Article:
Home kit is finally launching but what problem is being solved?


I’m an early adopter. I’ve had connected home products for almost 10 years some that have required professional installation and some more recently that I’ve installed and updated myself. 

As MacRumors notes … 

HomeKit provides a standardized framework for manufacturers that develop home automation products, letting them interface with the Apple ecosystem and with each other. Through HomeKit, connected devices like lights, thermostats, speakers, smart plugs, and more can be controlled by Siri. For example, HomeKit enables commands like “Siri, turn off my lights,” or “Siri, turn the temperature up before I get home.” 

Though HomeKit was announced in 2014, it has taken nearly a year for companies to complete Apple’s certification process and get products ready for store shelves. Several companies like iDevices, Schlage, and Elgato have previously announced plans for HomeKit-compatible products, but until today, no products were ready to launch. 

The first three companies to announce completed HomeKit-compatible products that will be available for purchase shortly are Lutron, iHome, and Elgato. Lutron is debuting its Caséta Wireless Lighting Starter Kit with Smart Bridge, while iHome is announcing its iSP5 SmartPlug, and Elgato is launching its “Eve” connected home sensors. Ecobee and Insteon also announced new HomeKit-compatible products today. 

Sounds pretty cool on the surface, right? Wait until you get this stuff into your house. Have a partner or some kids?  Many activities aside from lighting timers are generally more complex and slower than simply taking a simple physical action. Recipes and macros are certainly interesting but tend to be a bit too complex for the average bear.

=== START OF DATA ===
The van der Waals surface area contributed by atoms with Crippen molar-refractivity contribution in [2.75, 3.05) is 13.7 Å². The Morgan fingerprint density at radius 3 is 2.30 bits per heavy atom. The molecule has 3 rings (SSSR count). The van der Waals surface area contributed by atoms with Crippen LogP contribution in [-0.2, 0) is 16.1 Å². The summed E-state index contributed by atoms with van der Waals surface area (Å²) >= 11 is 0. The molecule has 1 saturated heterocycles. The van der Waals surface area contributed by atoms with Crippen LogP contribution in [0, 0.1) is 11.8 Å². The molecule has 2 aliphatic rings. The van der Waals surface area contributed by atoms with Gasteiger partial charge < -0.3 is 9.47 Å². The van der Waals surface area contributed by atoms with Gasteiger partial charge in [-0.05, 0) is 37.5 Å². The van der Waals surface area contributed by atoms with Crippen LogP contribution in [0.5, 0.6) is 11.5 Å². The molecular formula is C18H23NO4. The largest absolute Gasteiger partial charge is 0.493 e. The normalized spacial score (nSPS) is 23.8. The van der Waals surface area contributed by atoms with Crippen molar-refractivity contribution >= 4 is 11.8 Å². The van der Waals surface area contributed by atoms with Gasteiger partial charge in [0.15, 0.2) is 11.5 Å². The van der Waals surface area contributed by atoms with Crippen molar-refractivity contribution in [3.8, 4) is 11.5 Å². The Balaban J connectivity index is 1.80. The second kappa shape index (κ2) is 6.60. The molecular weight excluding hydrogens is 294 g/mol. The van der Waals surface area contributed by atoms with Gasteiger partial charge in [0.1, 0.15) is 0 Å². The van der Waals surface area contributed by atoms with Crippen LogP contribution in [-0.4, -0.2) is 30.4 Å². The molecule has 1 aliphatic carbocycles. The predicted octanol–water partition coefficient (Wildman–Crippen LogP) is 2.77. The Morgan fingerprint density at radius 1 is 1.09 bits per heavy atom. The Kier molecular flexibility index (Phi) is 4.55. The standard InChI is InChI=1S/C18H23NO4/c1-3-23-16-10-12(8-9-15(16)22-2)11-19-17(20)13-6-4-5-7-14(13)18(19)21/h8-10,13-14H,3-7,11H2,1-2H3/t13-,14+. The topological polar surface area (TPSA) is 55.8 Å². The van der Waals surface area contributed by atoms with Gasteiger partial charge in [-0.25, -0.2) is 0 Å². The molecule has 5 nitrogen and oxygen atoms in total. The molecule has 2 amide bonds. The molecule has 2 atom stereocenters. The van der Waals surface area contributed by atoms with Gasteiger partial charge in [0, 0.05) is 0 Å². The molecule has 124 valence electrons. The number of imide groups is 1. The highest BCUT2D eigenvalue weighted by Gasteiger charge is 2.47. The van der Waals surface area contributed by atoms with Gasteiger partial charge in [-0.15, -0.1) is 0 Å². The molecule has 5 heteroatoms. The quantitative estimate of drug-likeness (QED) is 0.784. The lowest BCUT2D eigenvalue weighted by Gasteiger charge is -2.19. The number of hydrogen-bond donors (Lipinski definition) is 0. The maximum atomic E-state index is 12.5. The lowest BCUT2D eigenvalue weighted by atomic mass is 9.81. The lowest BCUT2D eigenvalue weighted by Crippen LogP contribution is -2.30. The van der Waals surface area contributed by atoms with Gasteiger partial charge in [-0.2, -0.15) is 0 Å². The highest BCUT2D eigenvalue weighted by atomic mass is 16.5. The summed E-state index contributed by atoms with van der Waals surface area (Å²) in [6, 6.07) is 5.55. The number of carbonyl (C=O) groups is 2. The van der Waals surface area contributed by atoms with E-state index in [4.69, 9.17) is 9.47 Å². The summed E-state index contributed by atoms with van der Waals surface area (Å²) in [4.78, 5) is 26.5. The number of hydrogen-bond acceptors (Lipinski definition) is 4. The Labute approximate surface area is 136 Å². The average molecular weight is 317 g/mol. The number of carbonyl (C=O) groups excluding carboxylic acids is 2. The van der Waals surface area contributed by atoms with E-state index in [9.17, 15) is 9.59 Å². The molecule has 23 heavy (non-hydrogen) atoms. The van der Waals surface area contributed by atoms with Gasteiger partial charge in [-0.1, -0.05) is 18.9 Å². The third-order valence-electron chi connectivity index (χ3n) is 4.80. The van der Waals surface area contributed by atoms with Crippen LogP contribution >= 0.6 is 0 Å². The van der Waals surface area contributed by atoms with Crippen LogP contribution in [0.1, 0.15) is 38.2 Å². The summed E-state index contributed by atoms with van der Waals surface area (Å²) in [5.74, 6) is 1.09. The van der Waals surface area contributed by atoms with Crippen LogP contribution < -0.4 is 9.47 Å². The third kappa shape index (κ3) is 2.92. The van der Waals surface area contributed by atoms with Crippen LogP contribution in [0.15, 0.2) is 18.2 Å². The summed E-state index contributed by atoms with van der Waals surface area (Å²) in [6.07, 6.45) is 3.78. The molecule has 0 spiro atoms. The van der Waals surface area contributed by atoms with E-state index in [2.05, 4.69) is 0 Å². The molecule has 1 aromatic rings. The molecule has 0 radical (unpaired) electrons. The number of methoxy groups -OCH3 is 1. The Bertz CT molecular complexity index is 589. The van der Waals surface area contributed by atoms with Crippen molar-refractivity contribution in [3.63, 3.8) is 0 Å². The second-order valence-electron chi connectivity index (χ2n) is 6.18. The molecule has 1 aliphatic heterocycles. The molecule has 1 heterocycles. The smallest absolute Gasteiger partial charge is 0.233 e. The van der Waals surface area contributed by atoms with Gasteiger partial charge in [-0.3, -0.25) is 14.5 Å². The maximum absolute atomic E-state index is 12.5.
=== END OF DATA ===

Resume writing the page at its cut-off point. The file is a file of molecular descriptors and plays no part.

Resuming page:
And the kicker is that things fail and get out of sync pretty easily. A binary switch that’s been flipped because someone in your house has already intuitively known how to turn lights on and off immediately kills your smartphone superpower. And get ready to re-sync devices on the network as things misfire. 

Don’t get me wrong I love this stuff. I’m actually quite excited for a more open standard and believe that Google’s Brillo and Weave will assist here. Presumably Homekit devices will also work across protocol as many smart home products do today but again this stuff is far from bulletproof. I haven’t  seen anything from Apple that shows they’ve got the software and services chops to fix an array of devices hanging on the network. I’m certainly ready to be impressed …

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